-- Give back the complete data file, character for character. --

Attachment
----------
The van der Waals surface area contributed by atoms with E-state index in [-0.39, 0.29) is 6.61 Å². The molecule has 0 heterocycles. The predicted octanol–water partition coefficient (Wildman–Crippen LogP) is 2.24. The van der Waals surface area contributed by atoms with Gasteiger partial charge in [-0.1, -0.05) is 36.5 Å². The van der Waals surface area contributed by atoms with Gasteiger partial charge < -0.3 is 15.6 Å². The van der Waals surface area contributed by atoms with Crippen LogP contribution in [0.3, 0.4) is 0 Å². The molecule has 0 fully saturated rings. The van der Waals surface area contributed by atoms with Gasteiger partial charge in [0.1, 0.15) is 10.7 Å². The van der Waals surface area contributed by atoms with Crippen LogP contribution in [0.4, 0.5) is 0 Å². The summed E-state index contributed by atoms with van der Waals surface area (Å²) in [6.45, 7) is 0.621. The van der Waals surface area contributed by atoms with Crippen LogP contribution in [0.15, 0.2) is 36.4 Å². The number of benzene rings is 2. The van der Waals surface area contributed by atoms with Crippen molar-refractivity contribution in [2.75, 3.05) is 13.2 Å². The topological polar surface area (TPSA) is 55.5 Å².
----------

The van der Waals surface area contributed by atoms with E-state index in [-0.39, 0.29) is 6.61 Å². The molecule has 0 heterocycles. The predicted octanol–water partition coefficient (Wildman–Crippen LogP) is 2.24. The van der Waals surface area contributed by atoms with Gasteiger partial charge in [-0.1, -0.05) is 36.5 Å². The van der Waals surface area contributed by atoms with Gasteiger partial charge < -0.3 is 15.6 Å². The van der Waals surface area contributed by atoms with Crippen LogP contribution in [0.3, 0.4) is 0 Å². The molecule has 0 fully saturated rings. The van der Waals surface area contributed by atoms with Gasteiger partial charge in [0.1, 0.15) is 10.7 Å². The van der Waals surface area contributed by atoms with Crippen LogP contribution in [0.4, 0.5) is 0 Å². The summed E-state index contributed by atoms with van der Waals surface area (Å²) in [6.45, 7) is 0.621. The van der Waals surface area contributed by atoms with Crippen LogP contribution in [0.15, 0.2) is 36.4 Å². The number of benzene rings is 2. The van der Waals surface area contributed by atoms with Crippen molar-refractivity contribution in [2.75, 3.05) is 13.2 Å². The topological polar surface area (TPSA) is 55.5 Å².